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US Army reactivates 56th Artillery Command in Europe

The US Army is reactivating its European Theater Fires Command at a time when it is now free of the constraints of the 1987 Intermediate Range Nuclear Forces Treaty that banned ground-launched missiles with a range between 500 km to 5,500 km.

“The reactivation of the 56th Artillery Command will provide US Army Europe and Africa with significant capabilities in multidomain operations,” Major General Stephen Maranian, the command's commanding general, said in a 3 November statement. “It will further enable the synchronisation of joint and multinational fires and effects, and employment of future long-range surface-to-surface fires.”

This command's headquarters is in Mainz-Kastel, Germany, and the army said its “lineage” from the 56th Field Artillery Command was last active in Europe from 1986 to 1991, before Washington signed on to the INF Treaty.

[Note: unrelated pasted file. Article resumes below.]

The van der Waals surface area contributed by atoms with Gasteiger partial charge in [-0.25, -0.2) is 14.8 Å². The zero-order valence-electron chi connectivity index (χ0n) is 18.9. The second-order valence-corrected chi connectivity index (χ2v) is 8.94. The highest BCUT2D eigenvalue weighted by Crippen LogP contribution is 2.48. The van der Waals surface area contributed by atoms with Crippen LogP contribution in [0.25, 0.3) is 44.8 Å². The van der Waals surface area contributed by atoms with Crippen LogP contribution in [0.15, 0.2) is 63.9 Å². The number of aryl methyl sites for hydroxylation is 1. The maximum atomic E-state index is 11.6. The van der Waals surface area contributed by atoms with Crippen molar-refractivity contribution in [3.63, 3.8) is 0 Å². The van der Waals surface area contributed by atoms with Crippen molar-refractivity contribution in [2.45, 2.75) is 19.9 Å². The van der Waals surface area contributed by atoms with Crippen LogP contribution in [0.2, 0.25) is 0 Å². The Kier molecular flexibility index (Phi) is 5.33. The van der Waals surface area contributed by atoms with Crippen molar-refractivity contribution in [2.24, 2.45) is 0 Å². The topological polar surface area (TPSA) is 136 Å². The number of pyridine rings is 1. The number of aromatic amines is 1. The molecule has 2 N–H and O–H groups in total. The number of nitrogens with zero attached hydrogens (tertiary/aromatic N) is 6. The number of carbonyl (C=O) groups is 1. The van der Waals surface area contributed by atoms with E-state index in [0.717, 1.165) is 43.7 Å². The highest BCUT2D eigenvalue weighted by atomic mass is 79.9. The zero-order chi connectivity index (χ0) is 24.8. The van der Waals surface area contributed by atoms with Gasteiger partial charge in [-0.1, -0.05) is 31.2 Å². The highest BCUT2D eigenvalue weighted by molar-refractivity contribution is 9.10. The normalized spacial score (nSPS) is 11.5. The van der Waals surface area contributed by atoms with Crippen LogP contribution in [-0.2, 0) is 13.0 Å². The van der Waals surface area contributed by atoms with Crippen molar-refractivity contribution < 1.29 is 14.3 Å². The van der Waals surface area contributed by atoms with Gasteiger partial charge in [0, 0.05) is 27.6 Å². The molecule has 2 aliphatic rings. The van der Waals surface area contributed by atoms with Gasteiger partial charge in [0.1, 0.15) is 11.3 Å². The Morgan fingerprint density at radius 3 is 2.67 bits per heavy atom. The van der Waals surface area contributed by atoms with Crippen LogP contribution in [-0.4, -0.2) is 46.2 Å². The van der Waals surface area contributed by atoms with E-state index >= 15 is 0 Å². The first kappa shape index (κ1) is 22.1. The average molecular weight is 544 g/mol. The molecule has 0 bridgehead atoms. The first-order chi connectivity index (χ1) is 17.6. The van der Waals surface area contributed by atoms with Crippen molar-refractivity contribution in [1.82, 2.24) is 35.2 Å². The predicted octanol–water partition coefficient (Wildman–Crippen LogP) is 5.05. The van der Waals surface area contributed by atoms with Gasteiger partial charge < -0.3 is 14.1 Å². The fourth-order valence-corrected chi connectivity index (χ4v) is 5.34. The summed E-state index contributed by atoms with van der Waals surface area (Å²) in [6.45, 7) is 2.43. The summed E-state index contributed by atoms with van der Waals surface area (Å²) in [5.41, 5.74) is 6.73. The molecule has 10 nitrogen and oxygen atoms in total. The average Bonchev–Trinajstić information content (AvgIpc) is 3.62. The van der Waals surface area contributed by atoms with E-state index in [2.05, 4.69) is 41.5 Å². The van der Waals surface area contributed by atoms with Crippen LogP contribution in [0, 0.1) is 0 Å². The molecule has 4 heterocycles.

Citing concerns with Moscow's 9M729 missiles, the United States withdrew from the treaty in 2019 and has been developing and testing its own ground-launched weapons that can fly between 500 km and 5,500 km.

For the army, one such weapon is the Precision Strike Missile (PrSM) prototype that is set to replace Lockheed Martin's MGM-140 Army Tactical Missile System (ATACMS) and can be fired from a M142 High-Mobility Artillery Rocket System (HIMARS) launcher or a M270A1 Multiple Launch Rocket System (MLRS). The service has not disclosed what the baseline missile's range will be when it is fielded in 2023 but it is expected to exceed 500 km. Future iterations are then expected to push that envelope out even further and the addition of a multimode seeker will enable the weapon to also strike maritime targets.

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